Tools used: Figma
Optum was the first client I was working with (as an embedded team member) at Truepill. The platform (https://store.optum.com) was a comprehensive one and already established, I've been assigned to work on new features, such as:
- Subscription management,
- Plan suggestions,
- Improved pre-screener page,
- Medical providers' bio and appointment scheduling,
- Add to the waitlist,
- Work together with the Optum teammates on a refreshed Mental Health landing page
Shortly after the MVP store launch, Optum was looking into adding a feature where patients can manage their subscription (things like: change, pause/freeze, cancel) - this was a feature that didn't make the MVP and was moved into the post-launch phase (around the time I've joined Truepill).
The features weren't agreed upon immidiately, and some of the requirements were in the air (pause feature was the one I was advocating for that hasn't been in the roadmap). Given the ambiguity of the features, I've started working on concepts, familiarising myself at the same time with Optum's DPL (Design Pattern Library).
Working on the feature wasn't very linear, the requirements were changing a bit (in the v2 we were aiming at letting user access the "Show my orders", but this wasn't ready in the other parts of the platform) and progress was done mostly over the numerous meetings and Figma/JIRA comments. The designs were also changing due to the DPL (Design Pattern Library) evloving and maturing.
After several rounds of iterations, cups of coffee and discussions, folks from Optum decided to settle on the below flow. After the release, Optum will be measuring the performance of each feature (cancelling vs pausing subscriptions etc.) and iterate accordingly for the needs of their patients (customers).
- No need to call customer service to pause/cancel/change the plan,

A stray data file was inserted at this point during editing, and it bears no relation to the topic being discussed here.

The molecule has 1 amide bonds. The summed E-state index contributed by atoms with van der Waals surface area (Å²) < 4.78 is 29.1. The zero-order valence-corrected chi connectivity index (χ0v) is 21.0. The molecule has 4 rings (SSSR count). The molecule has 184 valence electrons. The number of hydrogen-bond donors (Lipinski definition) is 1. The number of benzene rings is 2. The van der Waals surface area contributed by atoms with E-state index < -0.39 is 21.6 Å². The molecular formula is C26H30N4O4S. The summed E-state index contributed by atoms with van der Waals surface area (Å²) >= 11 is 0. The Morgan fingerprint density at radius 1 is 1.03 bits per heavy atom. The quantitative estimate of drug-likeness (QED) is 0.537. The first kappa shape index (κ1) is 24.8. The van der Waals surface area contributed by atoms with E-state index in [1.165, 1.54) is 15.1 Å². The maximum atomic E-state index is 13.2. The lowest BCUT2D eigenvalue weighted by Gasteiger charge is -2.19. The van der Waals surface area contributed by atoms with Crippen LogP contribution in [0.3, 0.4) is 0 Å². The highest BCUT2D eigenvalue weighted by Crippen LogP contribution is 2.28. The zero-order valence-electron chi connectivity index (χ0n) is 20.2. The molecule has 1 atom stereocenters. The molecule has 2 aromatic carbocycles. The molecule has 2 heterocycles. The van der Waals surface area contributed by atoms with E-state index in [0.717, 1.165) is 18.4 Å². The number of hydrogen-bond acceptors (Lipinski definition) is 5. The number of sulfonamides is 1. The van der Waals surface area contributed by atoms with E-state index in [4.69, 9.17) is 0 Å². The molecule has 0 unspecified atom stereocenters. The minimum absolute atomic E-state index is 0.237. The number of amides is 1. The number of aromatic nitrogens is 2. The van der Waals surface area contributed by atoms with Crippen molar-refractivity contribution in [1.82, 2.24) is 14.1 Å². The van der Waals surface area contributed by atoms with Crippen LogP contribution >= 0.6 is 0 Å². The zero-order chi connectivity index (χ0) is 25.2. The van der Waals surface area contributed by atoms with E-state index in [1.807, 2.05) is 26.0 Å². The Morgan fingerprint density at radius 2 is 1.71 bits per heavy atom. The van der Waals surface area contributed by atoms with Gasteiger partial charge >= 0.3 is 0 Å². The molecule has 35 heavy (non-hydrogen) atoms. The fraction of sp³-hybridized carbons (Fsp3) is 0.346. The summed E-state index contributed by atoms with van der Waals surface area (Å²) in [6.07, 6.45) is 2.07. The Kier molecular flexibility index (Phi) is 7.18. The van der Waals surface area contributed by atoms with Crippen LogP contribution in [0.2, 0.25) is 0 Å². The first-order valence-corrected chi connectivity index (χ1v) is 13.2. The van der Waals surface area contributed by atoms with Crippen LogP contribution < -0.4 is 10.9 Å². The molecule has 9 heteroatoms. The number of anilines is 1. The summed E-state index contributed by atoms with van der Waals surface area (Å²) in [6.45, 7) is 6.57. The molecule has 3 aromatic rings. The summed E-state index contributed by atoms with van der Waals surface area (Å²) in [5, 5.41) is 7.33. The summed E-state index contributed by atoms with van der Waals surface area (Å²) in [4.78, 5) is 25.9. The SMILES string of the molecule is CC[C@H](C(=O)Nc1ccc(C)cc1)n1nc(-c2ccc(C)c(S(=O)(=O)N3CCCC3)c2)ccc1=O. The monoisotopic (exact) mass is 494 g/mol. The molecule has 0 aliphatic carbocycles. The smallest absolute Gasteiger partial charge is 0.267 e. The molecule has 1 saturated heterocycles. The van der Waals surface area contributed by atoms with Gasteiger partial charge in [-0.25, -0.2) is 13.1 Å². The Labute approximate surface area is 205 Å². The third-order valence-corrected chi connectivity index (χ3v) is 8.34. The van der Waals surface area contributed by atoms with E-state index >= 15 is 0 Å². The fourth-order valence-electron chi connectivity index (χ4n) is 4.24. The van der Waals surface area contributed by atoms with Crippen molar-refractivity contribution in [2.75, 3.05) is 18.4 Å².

- Giving users direct control over their plans,
- More transparent management process - each feature explains how the current plan can be affected,
While working on (mid-through) subscription management, I was also exploring other areas of the Mental Health platform. One of them was a simple system that would nudge patients to choose the plan based on their answers from the clinical questionnaire. This was all based on the two established clinical questionnaires: PHQ-9 (Patient Health Questionnaire-9) and GAD-7 (Generalised Anxiety Disorder-7).
Since we, Designers are visual driven, in order to understand the options better I've created a flow to help me and my PM understand the possible outcomes.
I was then looking at what we currently had in place and created 3 concepts that we could potentially use. The difference was subtle, since we had an established card pattern (used on the landing page at the time), I decided to add a banner in a form of a: strip, diagonal strip and chip.
After iterating on the concept, the conclusion was to use a more simplified (using a tabbed radio) view in order to present a user with the pre-selected option. A user would immediately see the plan most suitable to their score (based on the answers).
- Suitable plan selected by default (harnessing the concept of "defaults"),
- More transparency around pricing and plan, - Better conversion rates ~8%,
- Nudging towards the plan that patient should choose,
- Added friction - patient less likely would change the plan to e.g. a cheaper one
Writing in progress